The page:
Wilson Ring / Associated Press

It’s been more than a decade since White-Nose Syndrome began ravaging bat populations across the East Coast. Now the U.S. Fish and Wildlife Service has given out more than a million dollars in grants to 37 states, to monitor and study the fungal disease.

Michael Werner / OPB

A decade ago bats in the Northeast started dying by the millions. The culprit was a disease that for years, stayed largely confined to the eastern U.S. and Canada. But in 2016, the disease suddenly and mysteriously appeared in the Pacific Northwest. Ever since researchers have been racing to find out what bats here are in for.

U.S. Fish and Wildlife Service, Progressive Animal Welfare Society (PAWS) / / FLCKR Creative Commons

A devastating disease this has killed millions of bats in the Eastern United States has now been confirmed in the Pacific Northwest.

Lee Carson

An unprecedented number of bats are being killed by wind turbine blades. A new report has found bats may be mistaking wind turbines for trees.

Bats are often looking for a place to roost when the moon is bright and winds are low. That’s when the conditions can be the deadliest for bats flying near wind turbines.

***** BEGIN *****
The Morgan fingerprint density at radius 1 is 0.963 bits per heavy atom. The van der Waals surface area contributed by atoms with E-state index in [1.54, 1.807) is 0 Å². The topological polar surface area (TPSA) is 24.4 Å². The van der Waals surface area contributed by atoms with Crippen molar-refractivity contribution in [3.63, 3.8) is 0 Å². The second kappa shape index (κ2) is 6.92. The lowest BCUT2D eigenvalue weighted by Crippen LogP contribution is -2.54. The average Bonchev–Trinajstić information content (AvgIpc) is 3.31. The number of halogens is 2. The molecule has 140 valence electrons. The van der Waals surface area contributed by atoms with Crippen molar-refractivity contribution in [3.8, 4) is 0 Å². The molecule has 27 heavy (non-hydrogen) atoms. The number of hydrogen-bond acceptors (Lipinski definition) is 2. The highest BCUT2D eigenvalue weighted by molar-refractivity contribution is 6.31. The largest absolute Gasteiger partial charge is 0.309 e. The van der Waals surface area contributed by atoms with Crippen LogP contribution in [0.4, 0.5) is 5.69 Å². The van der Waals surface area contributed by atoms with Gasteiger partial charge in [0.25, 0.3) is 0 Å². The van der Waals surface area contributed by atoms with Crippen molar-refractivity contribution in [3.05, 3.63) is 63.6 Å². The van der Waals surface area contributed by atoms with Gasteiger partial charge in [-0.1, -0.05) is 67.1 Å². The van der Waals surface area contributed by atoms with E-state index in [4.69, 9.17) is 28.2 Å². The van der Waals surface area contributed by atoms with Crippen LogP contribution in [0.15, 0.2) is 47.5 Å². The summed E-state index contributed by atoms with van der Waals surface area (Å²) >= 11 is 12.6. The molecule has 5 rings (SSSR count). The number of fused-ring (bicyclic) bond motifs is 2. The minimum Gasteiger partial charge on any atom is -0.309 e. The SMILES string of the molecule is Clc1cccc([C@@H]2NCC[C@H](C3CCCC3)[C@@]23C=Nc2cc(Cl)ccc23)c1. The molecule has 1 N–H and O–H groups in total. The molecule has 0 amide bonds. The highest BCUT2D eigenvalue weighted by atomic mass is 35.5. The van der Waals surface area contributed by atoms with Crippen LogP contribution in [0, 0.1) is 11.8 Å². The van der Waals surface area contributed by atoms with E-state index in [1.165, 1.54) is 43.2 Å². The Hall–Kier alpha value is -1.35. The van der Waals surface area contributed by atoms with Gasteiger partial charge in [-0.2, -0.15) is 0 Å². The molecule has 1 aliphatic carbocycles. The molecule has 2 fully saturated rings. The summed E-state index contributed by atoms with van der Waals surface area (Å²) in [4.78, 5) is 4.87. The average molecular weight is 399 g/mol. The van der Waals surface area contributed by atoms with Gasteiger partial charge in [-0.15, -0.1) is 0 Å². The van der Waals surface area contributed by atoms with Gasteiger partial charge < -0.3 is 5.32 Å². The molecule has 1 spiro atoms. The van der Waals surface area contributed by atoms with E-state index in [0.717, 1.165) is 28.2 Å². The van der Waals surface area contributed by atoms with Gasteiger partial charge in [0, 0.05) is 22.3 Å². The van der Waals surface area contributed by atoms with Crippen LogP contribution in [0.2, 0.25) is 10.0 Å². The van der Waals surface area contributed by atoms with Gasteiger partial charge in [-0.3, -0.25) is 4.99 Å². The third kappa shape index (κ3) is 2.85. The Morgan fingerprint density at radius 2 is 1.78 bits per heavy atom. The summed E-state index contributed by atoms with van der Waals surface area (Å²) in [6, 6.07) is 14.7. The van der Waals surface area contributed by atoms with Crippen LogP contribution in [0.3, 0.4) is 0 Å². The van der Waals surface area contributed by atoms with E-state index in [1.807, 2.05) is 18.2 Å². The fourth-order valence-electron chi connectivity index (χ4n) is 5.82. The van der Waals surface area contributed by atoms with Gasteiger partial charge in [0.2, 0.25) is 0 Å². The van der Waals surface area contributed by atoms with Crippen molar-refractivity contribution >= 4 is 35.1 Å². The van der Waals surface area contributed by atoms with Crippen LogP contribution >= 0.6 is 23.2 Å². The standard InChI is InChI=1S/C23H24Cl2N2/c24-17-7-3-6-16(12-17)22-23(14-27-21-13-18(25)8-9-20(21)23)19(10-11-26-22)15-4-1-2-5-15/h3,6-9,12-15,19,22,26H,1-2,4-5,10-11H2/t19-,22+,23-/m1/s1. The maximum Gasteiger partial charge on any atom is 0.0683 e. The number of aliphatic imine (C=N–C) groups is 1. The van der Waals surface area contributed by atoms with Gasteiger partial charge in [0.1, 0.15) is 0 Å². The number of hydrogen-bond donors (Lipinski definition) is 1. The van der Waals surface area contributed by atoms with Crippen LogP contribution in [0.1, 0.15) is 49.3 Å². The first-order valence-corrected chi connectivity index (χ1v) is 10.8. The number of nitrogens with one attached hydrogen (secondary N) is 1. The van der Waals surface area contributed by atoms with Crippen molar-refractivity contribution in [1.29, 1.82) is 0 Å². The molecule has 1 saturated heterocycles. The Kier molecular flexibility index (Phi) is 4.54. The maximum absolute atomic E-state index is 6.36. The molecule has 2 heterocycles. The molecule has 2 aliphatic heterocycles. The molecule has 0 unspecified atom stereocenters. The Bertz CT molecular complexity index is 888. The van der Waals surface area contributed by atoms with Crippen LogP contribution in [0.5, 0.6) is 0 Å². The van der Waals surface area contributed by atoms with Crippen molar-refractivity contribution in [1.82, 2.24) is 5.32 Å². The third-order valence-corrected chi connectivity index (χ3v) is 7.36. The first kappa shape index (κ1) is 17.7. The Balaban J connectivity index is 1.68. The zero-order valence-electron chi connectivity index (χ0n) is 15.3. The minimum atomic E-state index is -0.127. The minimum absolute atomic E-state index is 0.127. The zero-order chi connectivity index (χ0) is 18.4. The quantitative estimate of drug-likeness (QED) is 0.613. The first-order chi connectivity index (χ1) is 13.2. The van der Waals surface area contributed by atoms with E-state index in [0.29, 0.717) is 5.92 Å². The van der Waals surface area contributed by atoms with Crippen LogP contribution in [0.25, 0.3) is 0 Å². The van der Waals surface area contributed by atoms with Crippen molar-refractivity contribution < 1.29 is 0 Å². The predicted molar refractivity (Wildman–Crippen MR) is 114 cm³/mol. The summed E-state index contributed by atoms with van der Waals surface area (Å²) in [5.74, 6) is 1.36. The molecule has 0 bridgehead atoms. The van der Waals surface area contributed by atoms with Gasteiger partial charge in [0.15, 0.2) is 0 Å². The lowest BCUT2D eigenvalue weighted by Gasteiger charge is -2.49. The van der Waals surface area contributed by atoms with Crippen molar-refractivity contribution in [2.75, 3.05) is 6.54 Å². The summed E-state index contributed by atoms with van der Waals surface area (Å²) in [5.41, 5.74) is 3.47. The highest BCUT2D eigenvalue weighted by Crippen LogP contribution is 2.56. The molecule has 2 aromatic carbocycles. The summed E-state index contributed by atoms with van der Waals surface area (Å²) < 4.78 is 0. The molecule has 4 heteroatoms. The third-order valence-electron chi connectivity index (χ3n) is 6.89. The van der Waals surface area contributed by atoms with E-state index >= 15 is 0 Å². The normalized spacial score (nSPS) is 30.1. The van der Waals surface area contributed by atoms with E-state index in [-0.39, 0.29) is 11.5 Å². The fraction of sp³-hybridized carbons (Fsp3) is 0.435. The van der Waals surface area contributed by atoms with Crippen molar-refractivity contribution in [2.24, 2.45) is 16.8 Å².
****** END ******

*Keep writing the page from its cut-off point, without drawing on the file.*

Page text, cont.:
U.S. Geological Survey researchers used infrared video to track movements at a wind farm. They saw more bats approaching the turbines when the blades were moving slower than when they were moving faster.

Paul Cryan / U.S. Geological Survey

When you think of bats, this guy might be the first thing that comes to mind.

“I am Dracula.”

You may find bats scary. But one group of nature lovers doesn’t. They recently spent a night out tracking bats in central Washington. They wanted to check-in on how bat populations are doing in the state. EarthFix reporter Courtney Flatt has more.